Many moons ago when I joined the Azure Sydney User Group as an organiser we had a website. Over time the site remain unloved and was eventually decommissioned in favour of just hosting the group on Meetup.
As demand for the group and its content has grown over the last few years, and with the removal of features on Meetup such as file storage, the group organisers have been looking for a way to share content and provide an online location for the community to connect.
We had been considering running a public website again, but to be honest there’s a fair amount of moving parts to that (even with static website hosting) that present more of overhead than any of the organisers had time to take on. It also doesn’t give a space for community members to connect with one another in the same space.
Our next step was to consider using Microsoft Teams as it ticks a bunch of boxes:
- We can host all our active community members at once giving them a place to chat and connect
- Members can connect regardless of platform they’re on (Teams has Web, Windows, Mac, Linux, iOS and Android apps)
- Any community member can invite people to join, but joining must be approved by an admin, which avoids issues with spam bots
- We can upload files and share with anyone – inside or outside the Team
- We can host virtual meetups on the platform (this is on the to-do list at time of writing)
- Over time we can easily add / remove group admins as folks move through the community
- Automation of some tasks can be delivered by building or installing Power Automate Flows and Bots.
In the rest of this post I’ll walk you through how to go about setting up Teams. I used an existing Outlook.com address that the Azure Sydney User Group already has, but nothing stops you signing up using a Gmail, Yahoo! or other email address.
As a first step you can go to the Teams promotional page and scroll to the “Compare Teams plans” section and then click the “Sign up for free” button (shown below).
.. and now enter the email address you want to be the main admin email for this new Team – remember any email address is fine!
On the next screen make sure to select “For work”. If you don’t select this now there is no going back and you won’t get the features a community uses.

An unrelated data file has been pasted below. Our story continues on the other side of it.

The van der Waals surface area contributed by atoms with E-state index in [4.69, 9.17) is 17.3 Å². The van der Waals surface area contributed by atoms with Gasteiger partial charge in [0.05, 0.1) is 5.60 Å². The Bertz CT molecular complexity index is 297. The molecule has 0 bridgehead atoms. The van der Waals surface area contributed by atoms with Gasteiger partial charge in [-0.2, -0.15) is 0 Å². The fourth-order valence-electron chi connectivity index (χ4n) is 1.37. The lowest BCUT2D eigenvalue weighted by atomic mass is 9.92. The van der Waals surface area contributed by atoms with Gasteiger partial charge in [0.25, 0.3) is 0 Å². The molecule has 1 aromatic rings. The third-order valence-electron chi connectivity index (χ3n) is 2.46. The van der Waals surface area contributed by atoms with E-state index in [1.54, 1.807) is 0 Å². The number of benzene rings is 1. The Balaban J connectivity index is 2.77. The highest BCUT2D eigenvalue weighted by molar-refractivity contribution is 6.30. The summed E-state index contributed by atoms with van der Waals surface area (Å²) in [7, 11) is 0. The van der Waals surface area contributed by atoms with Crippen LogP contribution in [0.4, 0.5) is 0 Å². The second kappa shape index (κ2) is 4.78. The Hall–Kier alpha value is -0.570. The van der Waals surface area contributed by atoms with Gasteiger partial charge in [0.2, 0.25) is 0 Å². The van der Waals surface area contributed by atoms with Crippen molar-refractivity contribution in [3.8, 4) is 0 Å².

As I’m using an Outlook.com address I’m prompted to sign-in. I suspect at this point if you aren’t using a “Microsoft Account” (hotmail / outlook / live) then you will either log into your provider of choice or be asked to set a password for Teams (happy if someone wishes to correct me and I’ll update the post).
Almost done! The next screen allows us to confirm a few final details – the Company Name should be that of your User Group (for those who are interested this field is used to generate Azure Active Directory and SharePoint Online tenant names as well – it will be truncated at 27 characters, minus spaces so beware! This means the Azure User Group’s tenant name is “microsoftazuresydneyusergro”).
At time of writing Microsoft has changed how free tenants are being provisioned in order to meet its commitments to customers during COVID-19. As we’re using this for community use means we aren’t overly concerned about where the tenant lives.
Then the platform kicks off creating of our Teams account…
… and then automatically sets everything up …
After a few minutes we now have our Teams environment ready to go! We can choose to download the Teams client at this point (recommended if you’re an admin!) or can simply use the web application in a browser.
Then we’re provided with the invite link we can share with anyone who wants to join.
Now we have a Teams environment we can do some more work to configure it to suit our needs. For the Azure Sydney User Group we’re going with the following initial layout for Teams and Channels.
In order to ensure people connect in the right way we can make a few tweaks to the standard Teams settings to ensure control of what changes guests and members can make. Anyone who is made a Team Owner can manage these settings.
You open Team Settings by clicking on the three dots next to the team and then selecting ‘Settings’ on the page that loads.
Once loaded we changed the settings as follows – mostly to stop ad-hoc changes to the structure of Teams as we’ve defined it and in order to avoid notification spam as people communicate in the Channels.
In my next post on Teams as a community hub I will take a look at how you can use Teams as a way to share files (presentations, videos, etc) with your community members – both privately and publicly.